Runners have one desire...to keep running. In fact, most runners delay coming to our Houston podiatry office. Why is that the case? Because they are afraid that I'll tell them to stop running!
Now, I get that, I really do. But it's backward thinking. And here's why: if you come in as soon as you feel pain? Before your problem becomes unbearable? We have so many more treatment options. Which means I probably won't have to tell you to stop running.
On the other hand, if you keep running through pain? You're putting more pressure on whatever is going on already. And the longer you do that, the worse things will get. So that, by the time you come in, I now have to tell you to stop running.
Want me to help you run again? Or heal from an injury without ever stopping? These are the steps you need to take.
When to Take a Running Break
There are of course some circumstances where you do absolutely have to take a break from running. These include stress fractures, fractures, tendon ruptures, and severe sprains.
Why is that the case? Continuing to run on these injuries is a recipe for disaster! The injury will worsen, possibly requiring surgery to repair and correct
What are the warning signs of these injuries? When it comes to a stress fracture, there are some clear symptoms. These include tender feelings in one area. You may also have a stress fracture if you experience pain when you put weight on your foot or ankle. And, with a stress fracture, you may also notice minor swelling around the injury.
Sometimes, stress fractures are subtle. But tendon ruptures and acute fractures really aren't. If your Achilles tendon ruptures, you may hear a popping sound. It could feel like someone just kicked you in the leg. And right after, your pain level will be severe. If there's any chance you've ruptured a tendon, you need to get immediate medical attention. Running won't be an option. And even walking will be almost impossible.
Fractures are a little tougher to recognize. You might be able to walk on a broken foot or ankle. (But doing so will hurt. And could make your injury worse.) The only way to diagnose a fracture acurately is with an X-ray. But warning signs include pain, bruising and difficulty bearing weight.
Training Through Injuries: When it's Safe to Run While You're Hurt
Now that I've gotten through worst-case scenarios, let's talk about injuries when you can still run. (As long as you train carefully, using my suggested modifications.)
When it comes to overuse running injuries, such as shin splints, heel pain, and Achilles tendonitis, I don't often have you stop running. Yes, you can still run when you're dealing with this kind of pain. But there are rules involved. And if you break them, you might end up getting benched from your runs entirely.
Here's the deal. First, you have to come see me as soon as possible if you want to keep training. That means, don't wait two weeks to see if things improve. Instead, if you notice running pain that shows up at least three training sessions in a row? It's time to make an appointment.
Why is that the case? If you're running through pain, without a diagnosis, you won't make the right modifications. That can make your injury worse. And if the injury becomes worse? You guessed it. There is a greater chance that you'll have to take a break from running when you finally come into the office.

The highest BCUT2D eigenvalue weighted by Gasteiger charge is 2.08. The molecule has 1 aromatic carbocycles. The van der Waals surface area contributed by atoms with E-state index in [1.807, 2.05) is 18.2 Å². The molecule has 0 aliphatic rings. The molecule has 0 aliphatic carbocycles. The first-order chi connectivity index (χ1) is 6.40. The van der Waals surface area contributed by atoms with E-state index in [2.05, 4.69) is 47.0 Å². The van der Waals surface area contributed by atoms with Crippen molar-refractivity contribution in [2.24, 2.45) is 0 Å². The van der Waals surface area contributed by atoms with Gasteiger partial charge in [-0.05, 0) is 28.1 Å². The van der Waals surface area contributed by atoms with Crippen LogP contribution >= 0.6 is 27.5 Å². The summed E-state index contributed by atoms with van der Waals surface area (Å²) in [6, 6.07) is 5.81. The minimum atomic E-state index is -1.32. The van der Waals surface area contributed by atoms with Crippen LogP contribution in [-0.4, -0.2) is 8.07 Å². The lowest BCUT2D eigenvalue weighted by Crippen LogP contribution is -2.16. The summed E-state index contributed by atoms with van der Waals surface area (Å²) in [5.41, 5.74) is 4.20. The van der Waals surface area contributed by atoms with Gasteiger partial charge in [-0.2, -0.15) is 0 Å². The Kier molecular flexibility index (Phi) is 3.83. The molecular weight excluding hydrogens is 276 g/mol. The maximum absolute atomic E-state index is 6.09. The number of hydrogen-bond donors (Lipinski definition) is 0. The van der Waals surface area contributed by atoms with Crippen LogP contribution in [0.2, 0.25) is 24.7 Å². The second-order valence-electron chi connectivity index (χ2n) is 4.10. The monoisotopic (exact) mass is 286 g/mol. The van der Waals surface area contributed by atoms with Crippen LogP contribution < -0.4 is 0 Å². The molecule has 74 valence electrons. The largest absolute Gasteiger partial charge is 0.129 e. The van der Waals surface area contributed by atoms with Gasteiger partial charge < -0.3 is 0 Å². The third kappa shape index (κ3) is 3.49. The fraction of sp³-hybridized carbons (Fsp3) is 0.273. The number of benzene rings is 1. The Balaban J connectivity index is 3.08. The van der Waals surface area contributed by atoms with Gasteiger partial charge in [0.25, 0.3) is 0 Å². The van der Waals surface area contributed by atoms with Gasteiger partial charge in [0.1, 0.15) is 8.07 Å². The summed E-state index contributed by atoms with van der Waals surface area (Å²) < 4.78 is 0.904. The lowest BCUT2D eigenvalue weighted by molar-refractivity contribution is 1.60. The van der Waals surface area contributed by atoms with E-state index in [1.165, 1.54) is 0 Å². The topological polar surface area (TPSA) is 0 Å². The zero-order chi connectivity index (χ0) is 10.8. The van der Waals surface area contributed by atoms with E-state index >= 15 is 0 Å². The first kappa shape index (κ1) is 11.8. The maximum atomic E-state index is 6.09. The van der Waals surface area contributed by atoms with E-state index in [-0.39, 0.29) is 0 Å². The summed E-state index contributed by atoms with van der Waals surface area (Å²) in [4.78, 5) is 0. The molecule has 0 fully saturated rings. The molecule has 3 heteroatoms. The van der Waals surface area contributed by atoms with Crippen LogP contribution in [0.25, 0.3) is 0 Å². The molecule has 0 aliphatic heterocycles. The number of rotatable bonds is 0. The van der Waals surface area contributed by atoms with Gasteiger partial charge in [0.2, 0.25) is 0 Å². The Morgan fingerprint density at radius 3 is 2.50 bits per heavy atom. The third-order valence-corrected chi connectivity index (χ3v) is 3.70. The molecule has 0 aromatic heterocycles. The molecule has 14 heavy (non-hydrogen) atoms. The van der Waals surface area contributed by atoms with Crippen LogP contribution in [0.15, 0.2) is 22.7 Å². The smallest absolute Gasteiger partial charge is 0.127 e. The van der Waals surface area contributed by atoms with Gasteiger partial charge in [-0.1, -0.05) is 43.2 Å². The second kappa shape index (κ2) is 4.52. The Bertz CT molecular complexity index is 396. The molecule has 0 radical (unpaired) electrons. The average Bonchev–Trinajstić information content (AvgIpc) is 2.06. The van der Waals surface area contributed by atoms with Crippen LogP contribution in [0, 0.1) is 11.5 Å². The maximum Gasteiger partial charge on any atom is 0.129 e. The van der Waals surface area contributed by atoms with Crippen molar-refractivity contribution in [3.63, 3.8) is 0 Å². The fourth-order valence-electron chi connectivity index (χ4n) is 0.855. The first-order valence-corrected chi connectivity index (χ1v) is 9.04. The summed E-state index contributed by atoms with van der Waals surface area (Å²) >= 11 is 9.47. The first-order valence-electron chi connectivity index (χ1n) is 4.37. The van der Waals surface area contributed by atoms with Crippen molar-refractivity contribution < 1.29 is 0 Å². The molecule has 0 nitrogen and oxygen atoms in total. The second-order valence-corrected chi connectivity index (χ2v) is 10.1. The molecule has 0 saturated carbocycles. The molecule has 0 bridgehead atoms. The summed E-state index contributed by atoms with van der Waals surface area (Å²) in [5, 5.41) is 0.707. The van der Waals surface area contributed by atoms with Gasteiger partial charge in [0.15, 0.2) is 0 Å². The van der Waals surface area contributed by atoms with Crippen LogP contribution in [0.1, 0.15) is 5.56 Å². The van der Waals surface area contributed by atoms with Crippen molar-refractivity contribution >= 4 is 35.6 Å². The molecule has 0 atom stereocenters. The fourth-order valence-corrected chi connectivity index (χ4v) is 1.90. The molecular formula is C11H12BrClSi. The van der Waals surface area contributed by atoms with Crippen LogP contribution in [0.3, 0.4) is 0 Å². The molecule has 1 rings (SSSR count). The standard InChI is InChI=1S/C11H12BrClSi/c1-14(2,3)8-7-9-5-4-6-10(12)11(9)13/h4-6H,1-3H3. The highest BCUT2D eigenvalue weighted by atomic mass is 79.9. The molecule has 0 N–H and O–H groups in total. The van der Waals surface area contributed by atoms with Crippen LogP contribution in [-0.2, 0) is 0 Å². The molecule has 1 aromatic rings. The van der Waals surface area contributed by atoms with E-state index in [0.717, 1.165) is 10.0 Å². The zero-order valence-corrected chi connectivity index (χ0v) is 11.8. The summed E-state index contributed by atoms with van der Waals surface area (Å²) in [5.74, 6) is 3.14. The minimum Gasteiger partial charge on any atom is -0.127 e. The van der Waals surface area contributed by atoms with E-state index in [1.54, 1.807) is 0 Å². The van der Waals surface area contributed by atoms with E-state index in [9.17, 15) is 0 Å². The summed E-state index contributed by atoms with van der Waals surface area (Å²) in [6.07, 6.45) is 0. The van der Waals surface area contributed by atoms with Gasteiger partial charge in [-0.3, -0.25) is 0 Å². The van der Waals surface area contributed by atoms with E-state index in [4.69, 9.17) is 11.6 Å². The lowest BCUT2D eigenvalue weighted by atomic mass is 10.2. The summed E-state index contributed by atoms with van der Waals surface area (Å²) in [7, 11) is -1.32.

What Can You Do to Help me Run Again? Running Injury Modifications
Even if you're allowed to run with an injury, your training sessions may not look exactly the same. One great option I'll always recommend? Try taking your jogs to the pool.
Working out in the water takes almost all the weight off your injured foot or ankle. That way, we know the injury won't get worse. At the same time, pool jogs allow you to keep up your cardiovascular fitness. In fact, you may be surprised to find that the force of the water adds an extra challenge to your training. So that, when you get back on land, your old training schedule may feel even easier.
Also, I'll want you to give yourself extra TLC between runs. If you've got plantar fasciitis or Achilles tendonitis, stretching will be your new best friend. When you come in for your appointment, I'll show you the stretches you'll need to keep running through these injuries.
Icing can also help relive inflammation that comes with overuse injuries. If you have heel pain, I recommend keeping a water bottle in your freezer. At night, simply pop the bottle out of the freezer and roll it under the length of your foot, for no more than 20 minutes. This can help you relieve pain and inflammation. That way, running will feel less painful.
In some cases, I may also suggest taking NSAIDs daily. These non-steroidal anti-inflammatories, such as Aleve or Aspirin, will relieve both pain and inflammation. That can help you get running again, without worsening your injury.
Get Running Again with your Podiatrist in Houston, TX
If you are already experience foot or ankle pain that is worse when you are running, it's time to take action. Training through pain without medical guidance is a recipe for disaster. (And is a sure fire way to end up with a stop-running order, once you do seek treatment.)
So, what's the best way to safely run through an injury? Or to get back into running after an injury like a fracture or tendon rupture? The recipe is simple: call Tanglewood Foot Specialists in Houston.
When you come in, I'll perform a comprehensive evaluation to diagnose the cause of your discomfort. Then, I'll recommend the best treatment to get you running pain-free. I'll do my best to keep you active throughout the recovery process. And I'll never tell you to stop running unless training would compromise your recovery and long-term health.